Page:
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Special Columns
Arindam Chaudhuri, Editor-in-Chief, 4Ps B&M Chief Consulting Editor's Desk
Rajita Chaudhuri
K.K.Srivastava Guest Column
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RULE #4 : Direct Marketing– for better results, use it cautiously!
It might be the most talked-about ad-medium today, but customers hate it. still, marketers love it. 4Ps B&M explains the hope and dope called direct marketing.
Issue Date - 22/09/2011
Some choice offered by direct marketers is appreciated by the lot called “prospective customers”. Some more, amuses them. But a hundred-odd e-mails and messages that roadblock their gadgets and a hundred anxious marketers invading their lives with their acts of persuasion, rankles them. And this is the present day truth. But for all that you care to empathise with the consumer lot, the marketing fraternity won’t be found willing to buy your words, that describes this shelling (of ads) an act that forebodes disaster. Paradox is – numbers support their cause.

You thought it was all a matter of rubbing the buyers the wrong way? Actually, this blatant use of new age digital communication channels, achieves quite what is desired by the marketers. According to a 2010 study by the Direct Marketing Association in US, “Marketers, through both digital and traditional channels, spent $153.3 billion on direct marketing during 2009, which accounted for 54.2% of all ad expenditures in US. Measured against total US sales, the ad-expenditures generated $1.798 trillion in incremental sales!” Given that the proportion of marketing spend on digital media is set to rise in the years to come, the above findings have pleasant implications for those betting on the direct marketing route.

At the same time however, choosing to err on the side of caution is not always the right option to side with for the digital age direct marketers. Not when millions of dollars in marketing budget come to question. While it is difficult to dispute the effectiveness of direct marketing, a blindfolded approach to usage of this medium can result in reduced or even negative returns. You thought it increases recall? Think about it – what was the name of the insurance company that offered you a product via a call most recently? Or better even – did you care to read the entire message from the X, Y or Z real estate company that popped up on your mobile screen? Do you even recall what X, Y, Z stands for? Your answers form the basis of our argument – direct marketing over digital channels – should be used cautiously.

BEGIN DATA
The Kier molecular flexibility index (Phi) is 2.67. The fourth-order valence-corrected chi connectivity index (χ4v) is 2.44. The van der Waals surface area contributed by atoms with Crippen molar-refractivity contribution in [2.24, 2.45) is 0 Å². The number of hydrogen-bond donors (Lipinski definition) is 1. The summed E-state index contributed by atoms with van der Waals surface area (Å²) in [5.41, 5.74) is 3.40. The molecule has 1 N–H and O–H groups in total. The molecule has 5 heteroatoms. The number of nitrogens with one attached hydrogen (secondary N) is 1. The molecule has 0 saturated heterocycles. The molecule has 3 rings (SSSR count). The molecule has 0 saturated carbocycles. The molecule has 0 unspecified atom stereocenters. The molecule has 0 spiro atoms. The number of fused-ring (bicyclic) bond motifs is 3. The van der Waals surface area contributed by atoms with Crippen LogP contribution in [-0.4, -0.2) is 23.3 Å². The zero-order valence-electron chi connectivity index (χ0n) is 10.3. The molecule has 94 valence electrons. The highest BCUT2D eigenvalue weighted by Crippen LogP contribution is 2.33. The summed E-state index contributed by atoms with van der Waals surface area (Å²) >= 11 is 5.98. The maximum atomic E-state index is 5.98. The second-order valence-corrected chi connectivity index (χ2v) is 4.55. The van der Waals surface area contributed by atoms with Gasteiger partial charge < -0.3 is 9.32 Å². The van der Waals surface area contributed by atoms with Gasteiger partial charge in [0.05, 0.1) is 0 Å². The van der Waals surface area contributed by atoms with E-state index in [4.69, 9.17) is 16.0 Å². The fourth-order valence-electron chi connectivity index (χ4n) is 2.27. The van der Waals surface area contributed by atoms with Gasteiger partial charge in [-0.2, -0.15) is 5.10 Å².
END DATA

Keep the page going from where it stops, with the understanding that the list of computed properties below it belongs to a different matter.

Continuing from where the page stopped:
There are however newer mediums, which help direct marketers avoid the much-hated nightmare. Foursquare is one. It’s an application that combines geographical data of the consumer with his/her demographic data. Simply put, if you as a consumer happen to be registered with the app and visit a retail outlet (which has tied-up with foursquare), you’ll receive special discounts and privileges immediately from the retailer, based on your details registered with foursquare. Last year, McDonald’s USA managed to increase footfalls at its outlets by 33%, by giving out discount offers (coupons) via SMS to foursquare users.

Back home, Domino’s is setting quite an example. Its CRM process not only helps it retain customers, but also makes sure its pizzas are ordered more frequently to the same customer. The QSR sends customised discounts offers via SMSes, based on the users’ past purchases. Additionally, the company e-mails consumers, a customised menu every month, which has variants of the pizzas that feature regularly on their respective records of bills.

In the digital age, making history has become easier. The same can be said for direct marketers, who play by the rulebook. Which rule? Marketing helps and those who tread with caution always win – direct or indirect marketing. Always.

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